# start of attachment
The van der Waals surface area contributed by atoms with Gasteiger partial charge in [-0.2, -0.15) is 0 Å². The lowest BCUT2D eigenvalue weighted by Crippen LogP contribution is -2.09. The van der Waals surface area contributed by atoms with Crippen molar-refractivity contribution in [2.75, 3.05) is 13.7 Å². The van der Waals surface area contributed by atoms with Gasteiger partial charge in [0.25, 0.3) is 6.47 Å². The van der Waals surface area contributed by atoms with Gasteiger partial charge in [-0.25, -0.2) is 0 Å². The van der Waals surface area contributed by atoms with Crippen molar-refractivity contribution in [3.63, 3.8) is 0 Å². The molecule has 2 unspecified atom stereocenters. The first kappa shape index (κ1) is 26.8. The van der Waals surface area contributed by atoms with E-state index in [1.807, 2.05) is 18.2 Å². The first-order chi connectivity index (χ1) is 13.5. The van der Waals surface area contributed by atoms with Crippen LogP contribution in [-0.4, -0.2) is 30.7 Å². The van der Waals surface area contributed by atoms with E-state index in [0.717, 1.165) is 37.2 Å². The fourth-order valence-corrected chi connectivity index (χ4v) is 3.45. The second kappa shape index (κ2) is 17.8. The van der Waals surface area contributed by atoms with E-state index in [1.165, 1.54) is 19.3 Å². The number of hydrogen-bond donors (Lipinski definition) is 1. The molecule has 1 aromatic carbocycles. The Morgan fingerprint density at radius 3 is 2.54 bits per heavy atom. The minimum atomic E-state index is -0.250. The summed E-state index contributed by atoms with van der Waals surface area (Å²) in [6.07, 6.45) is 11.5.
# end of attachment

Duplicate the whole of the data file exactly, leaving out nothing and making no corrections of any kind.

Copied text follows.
The van der Waals surface area contributed by atoms with Gasteiger partial charge in [-0.2, -0.15) is 0 Å². The lowest BCUT2D eigenvalue weighted by Crippen LogP contribution is -2.09. The van der Waals surface area contributed by atoms with Crippen molar-refractivity contribution in [2.75, 3.05) is 13.7 Å². The van der Waals surface area contributed by atoms with Gasteiger partial charge in [0.25, 0.3) is 6.47 Å². The van der Waals surface area contributed by atoms with Gasteiger partial charge in [-0.25, -0.2) is 0 Å². The van der Waals surface area contributed by atoms with Crippen molar-refractivity contribution in [3.63, 3.8) is 0 Å². The molecule has 2 unspecified atom stereocenters. The first kappa shape index (κ1) is 26.8. The van der Waals surface area contributed by atoms with E-state index in [1.807, 2.05) is 18.2 Å². The first-order chi connectivity index (χ1) is 13.5. The van der Waals surface area contributed by atoms with Crippen LogP contribution in [-0.4, -0.2) is 30.7 Å². The van der Waals surface area contributed by atoms with E-state index in [0.717, 1.165) is 37.2 Å². The fourth-order valence-corrected chi connectivity index (χ4v) is 3.45. The second kappa shape index (κ2) is 17.8. The van der Waals surface area contributed by atoms with E-state index in [1.165, 1.54) is 19.3 Å². The number of hydrogen-bond donors (Lipinski definition) is 1. The molecule has 1 aromatic carbocycles. The Morgan fingerprint density at radius 3 is 2.54 bits per heavy atom. The minimum atomic E-state index is -0.250. The summed E-state index contributed by atoms with van der Waals surface area (Å²) in [6.07, 6.45) is 11.5.